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1994 Proceedings
North American Conference on Savannas and Barrens


Mark K. Leach
Department of Botany and Arboretum
University of Wisconsin
430 Lincoln Drive
Madison, Wisconsin  53706

Living in the Edge: 1994 Midwest Oak Savanna Conferences

In the 1970s and 1980s, when conservationists began attempting the ecological restoration of former oak savannas, their efforts were hampered by a lack of information on groundlayer composition and dynamics (Packard 1988a, 1988b, 1993), especially on rich or moist soil. Ecologists had studied few upper-Midwestern oak savannas because there were few sites thought to resemble presettlement conditions (Curtis 1959), and probably few ecologists were prepared to deal with the internal heterogeneity of oak savannas.

Bray (1955, 1958, 1960; Curtis 1959) made the best earliest attempt to examine the distribution of species along a sun-shade gradient. However, the research had three problems: a) the method of quantifying light was crude by today's standards, b) as Packard (1988a) argues, Bray's criterion that sites contain abundant prairie grasses resulted in certain types of savannas being omitted. and c) few mesic and no hydric savannas were studied.

Today, restorationists still face several crucial, unanswered questions. What is the appropriate pool of plant species with which to attempt a savanna restoration, especially on rich or moist soil? Given the heterogeneous environment within savannas, which plant species are appropriate where? What are the dynamic processes required for savanna re-creation and maintenance?

Researchers in the Thomas Givnish Laboratory (Department of Botany) at the University of Wisconsin-Madison, have began addressing these questions with three approaches:

  1. Investigating historic records.

  2. Studying savanna remnants. Pruka (1994) documented species abundances across light and soil-depth gradients in a thin-soil remnant. Peter Hujik is examining species distributions in three wet savannas. I am investigating fine-scale community composition along light-gradients in several Wisconsin remnants on a variety of soils and moistures.

  3. Installing restoration experiments tracking competitive success along sun-shade gradients. Judith Maxwell has began restoration experiments on sandy soils. I established experimental community restorations on a variety of soil types at the University of Wisconsin Arboretum, Madison.

This paper reports my investigations into the distribution and dynamics of groundlayer plants along gradients of sun-shade and soils in savanna remnants and in restoration experiments.


Ground-Layer Restoration Experiments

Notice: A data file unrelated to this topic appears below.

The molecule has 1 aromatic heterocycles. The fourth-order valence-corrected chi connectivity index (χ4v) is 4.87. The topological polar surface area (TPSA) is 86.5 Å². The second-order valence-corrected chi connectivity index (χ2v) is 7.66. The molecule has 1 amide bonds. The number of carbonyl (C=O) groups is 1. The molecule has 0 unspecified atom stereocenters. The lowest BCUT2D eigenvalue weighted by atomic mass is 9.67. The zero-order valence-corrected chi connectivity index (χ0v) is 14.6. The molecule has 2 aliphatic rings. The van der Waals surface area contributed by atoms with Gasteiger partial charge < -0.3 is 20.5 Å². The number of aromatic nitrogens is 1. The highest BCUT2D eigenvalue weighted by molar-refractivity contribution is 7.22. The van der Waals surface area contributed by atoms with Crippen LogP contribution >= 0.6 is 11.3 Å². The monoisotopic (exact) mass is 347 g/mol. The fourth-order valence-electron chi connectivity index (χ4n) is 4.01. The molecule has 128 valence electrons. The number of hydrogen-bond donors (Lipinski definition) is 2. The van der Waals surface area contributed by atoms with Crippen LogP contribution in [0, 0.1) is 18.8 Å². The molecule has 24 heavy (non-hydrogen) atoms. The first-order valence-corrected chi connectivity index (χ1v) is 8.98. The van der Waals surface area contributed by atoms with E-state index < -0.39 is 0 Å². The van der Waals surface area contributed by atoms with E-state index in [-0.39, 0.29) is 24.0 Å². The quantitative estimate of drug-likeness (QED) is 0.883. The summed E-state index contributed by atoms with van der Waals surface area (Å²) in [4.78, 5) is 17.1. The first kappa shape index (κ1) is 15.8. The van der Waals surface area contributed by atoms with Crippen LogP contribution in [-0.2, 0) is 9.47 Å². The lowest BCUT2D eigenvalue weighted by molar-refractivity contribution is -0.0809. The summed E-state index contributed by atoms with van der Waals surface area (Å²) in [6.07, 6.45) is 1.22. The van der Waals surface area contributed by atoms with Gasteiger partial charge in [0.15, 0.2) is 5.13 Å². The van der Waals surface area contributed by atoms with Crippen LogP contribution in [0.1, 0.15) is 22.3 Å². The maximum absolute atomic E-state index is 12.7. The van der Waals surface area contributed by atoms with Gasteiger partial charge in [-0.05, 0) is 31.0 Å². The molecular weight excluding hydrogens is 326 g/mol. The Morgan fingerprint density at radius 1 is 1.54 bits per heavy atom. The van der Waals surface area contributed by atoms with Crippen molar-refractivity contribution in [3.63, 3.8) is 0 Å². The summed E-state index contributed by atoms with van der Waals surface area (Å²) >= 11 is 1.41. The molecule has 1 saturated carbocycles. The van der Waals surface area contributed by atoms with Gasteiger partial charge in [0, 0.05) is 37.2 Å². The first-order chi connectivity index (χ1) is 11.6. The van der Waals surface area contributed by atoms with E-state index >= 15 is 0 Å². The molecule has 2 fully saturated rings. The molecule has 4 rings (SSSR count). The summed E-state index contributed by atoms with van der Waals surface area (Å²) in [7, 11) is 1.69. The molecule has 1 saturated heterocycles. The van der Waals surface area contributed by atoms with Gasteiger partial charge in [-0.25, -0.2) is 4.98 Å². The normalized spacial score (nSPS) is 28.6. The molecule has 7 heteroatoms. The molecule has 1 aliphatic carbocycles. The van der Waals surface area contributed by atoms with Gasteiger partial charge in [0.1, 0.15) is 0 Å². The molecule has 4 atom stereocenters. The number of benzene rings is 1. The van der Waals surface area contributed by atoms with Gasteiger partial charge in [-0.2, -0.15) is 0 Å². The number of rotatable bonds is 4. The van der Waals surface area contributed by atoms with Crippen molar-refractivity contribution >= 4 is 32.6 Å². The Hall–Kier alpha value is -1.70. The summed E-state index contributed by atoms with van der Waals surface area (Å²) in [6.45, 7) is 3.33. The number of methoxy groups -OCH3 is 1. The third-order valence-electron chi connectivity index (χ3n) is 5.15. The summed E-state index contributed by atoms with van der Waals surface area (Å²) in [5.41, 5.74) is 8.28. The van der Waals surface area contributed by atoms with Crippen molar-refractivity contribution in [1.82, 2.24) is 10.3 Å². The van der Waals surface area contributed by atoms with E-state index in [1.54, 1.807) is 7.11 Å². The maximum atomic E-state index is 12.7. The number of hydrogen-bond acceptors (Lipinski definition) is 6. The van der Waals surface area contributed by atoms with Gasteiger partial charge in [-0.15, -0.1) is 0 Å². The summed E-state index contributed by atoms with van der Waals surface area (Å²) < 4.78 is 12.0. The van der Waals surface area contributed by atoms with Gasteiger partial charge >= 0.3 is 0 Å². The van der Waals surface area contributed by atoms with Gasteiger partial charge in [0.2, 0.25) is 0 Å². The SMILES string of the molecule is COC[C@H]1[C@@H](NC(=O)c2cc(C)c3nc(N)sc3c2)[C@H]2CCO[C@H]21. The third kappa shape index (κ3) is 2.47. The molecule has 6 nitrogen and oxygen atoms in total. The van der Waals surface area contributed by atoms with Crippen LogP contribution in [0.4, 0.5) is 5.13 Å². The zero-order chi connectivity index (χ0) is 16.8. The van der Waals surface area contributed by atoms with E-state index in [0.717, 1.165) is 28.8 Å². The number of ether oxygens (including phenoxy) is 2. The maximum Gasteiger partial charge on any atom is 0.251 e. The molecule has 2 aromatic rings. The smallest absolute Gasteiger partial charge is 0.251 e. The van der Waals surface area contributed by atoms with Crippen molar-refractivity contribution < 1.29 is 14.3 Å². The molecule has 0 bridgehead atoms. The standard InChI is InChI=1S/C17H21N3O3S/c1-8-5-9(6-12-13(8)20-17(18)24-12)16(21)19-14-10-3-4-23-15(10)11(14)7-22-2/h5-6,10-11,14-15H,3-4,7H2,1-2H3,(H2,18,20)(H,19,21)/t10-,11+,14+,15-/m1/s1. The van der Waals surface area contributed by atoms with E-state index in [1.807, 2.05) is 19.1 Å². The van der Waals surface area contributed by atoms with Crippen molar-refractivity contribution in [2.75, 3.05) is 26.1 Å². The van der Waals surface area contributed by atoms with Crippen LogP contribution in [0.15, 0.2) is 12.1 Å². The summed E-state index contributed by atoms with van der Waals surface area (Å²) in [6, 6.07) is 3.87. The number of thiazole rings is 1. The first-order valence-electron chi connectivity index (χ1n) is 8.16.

In the fall of 1992, 412 permanent 1-m2 "mini-restoration" plots were established at the University of Wisconsin Arboretum in Madison These quadrats were arranged in 38 strips from shadier places under oaks (and one hackberry) to sunnier places between trees. The strips were fenced to discourage disturbance by humans, deer, woodchucks, and rabbits. Sites are located on four soils: rich silt-loam, poor silt-loam, sandy loam, and loamy sand.

First, the strips were devegetated. Then in November, 1992, each quadrat was hand seeded with carefully weighed seed mixtures of around 80 native species (two mixes: one mesic planted on loams, one xeric planted on sandy loam and loamy sand). The seed mixes included large numbers of "woodland," "savanna," and "prairie" species (as reported by Curtis 1959; Packard 1988a, 1988b), and a large degree of interspecific variation in life history, seed weight, leaf height, leaf size, leaf orientation, growth form, ability to fix nitrogen, and so on.

In 1993, each quadrat was sampled in spring, summer, and fall. Cover, height, and presence of flowers or fruits were recorded for each species. I am repeating that sampling in 1994. The light regime was quantified using computer analysis of hemispherical canopy photographs (Chazdon and Field 1987) and estimated slope and aspect.

Remnant Observations

I have began vegetation sampling in 11 remnants in eight Wisconsin counties (Table 1). These remnants occur on a wide range of soil and moisture conditions. Each remnant is dominated by open-grown oaks. Unlike Bray's work where site selection was based on the presence of a specific groundlayer species group, the ground layer vegetation was dominated by native species in both sun and shade. I did biase site selection toward species-diverse sites (thus avoiding sites where Carex pensylvanica forms near monocultures in shade) and toward sites containing plants rare in Wisconsin (e.g., Camassia scilloides and Polytaenia nuttalii). Most sites had been burned recently, and several managed to control brush.

For each remnant, 50 to 100 1-m2 quadrats were sampled for the same kinds of data described above for the planted quadrats. Additionally, data on canopy tree species, DBH, and height were recorded. I used point sampling to record species, abundance, and height of shrubs and saplings. Soil samples for all remnants were analyzed for texture, pH, organic matter, P, K, Ca, Mg, N, and SO4-S. A species list is being compiled for these intensively sampled remnants and for other remnants.


This research is in progress. The results and discussion presented here should be considered preliminary.